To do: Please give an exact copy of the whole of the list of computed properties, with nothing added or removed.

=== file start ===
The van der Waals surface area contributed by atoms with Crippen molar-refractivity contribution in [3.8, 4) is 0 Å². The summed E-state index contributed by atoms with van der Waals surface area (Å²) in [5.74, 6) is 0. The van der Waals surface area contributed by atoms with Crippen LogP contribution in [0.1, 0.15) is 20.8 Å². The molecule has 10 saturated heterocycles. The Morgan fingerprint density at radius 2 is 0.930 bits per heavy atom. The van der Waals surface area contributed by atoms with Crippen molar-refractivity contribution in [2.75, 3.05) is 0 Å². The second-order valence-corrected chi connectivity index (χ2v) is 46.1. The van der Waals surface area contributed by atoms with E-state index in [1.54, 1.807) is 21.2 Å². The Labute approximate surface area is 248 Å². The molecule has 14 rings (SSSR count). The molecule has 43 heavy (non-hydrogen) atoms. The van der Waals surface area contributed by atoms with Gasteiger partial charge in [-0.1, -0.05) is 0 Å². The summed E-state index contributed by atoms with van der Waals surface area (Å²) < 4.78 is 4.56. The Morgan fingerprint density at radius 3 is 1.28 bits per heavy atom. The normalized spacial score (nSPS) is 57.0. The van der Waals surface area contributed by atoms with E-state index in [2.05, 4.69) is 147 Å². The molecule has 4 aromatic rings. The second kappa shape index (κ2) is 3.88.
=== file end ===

The van der Waals surface area contributed by atoms with Crippen molar-refractivity contribution in [3.8, 4) is 0 Å². The summed E-state index contributed by atoms with van der Waals surface area (Å²) in [5.74, 6) is 0. The van der Waals surface area contributed by atoms with Crippen LogP contribution in [0.1, 0.15) is 20.8 Å². The molecule has 10 saturated heterocycles. The Morgan fingerprint density at radius 2 is 0.930 bits per heavy atom. The van der Waals surface area contributed by atoms with Crippen molar-refractivity contribution in [2.75, 3.05) is 0 Å². The second-order valence-corrected chi connectivity index (χ2v) is 46.1. The van der Waals surface area contributed by atoms with E-state index in [1.54, 1.807) is 21.2 Å². The Labute approximate surface area is 248 Å². The molecule has 14 rings (SSSR count). The molecule has 43 heavy (non-hydrogen) atoms. The van der Waals surface area contributed by atoms with Gasteiger partial charge in [-0.1, -0.05) is 0 Å². The summed E-state index contributed by atoms with van der Waals surface area (Å²) < 4.78 is 4.56. The Morgan fingerprint density at radius 3 is 1.28 bits per heavy atom. The normalized spacial score (nSPS) is 57.0. The van der Waals surface area contributed by atoms with E-state index in [2.05, 4.69) is 147 Å². The molecule has 4 aromatic rings. The second kappa shape index (κ2) is 3.88.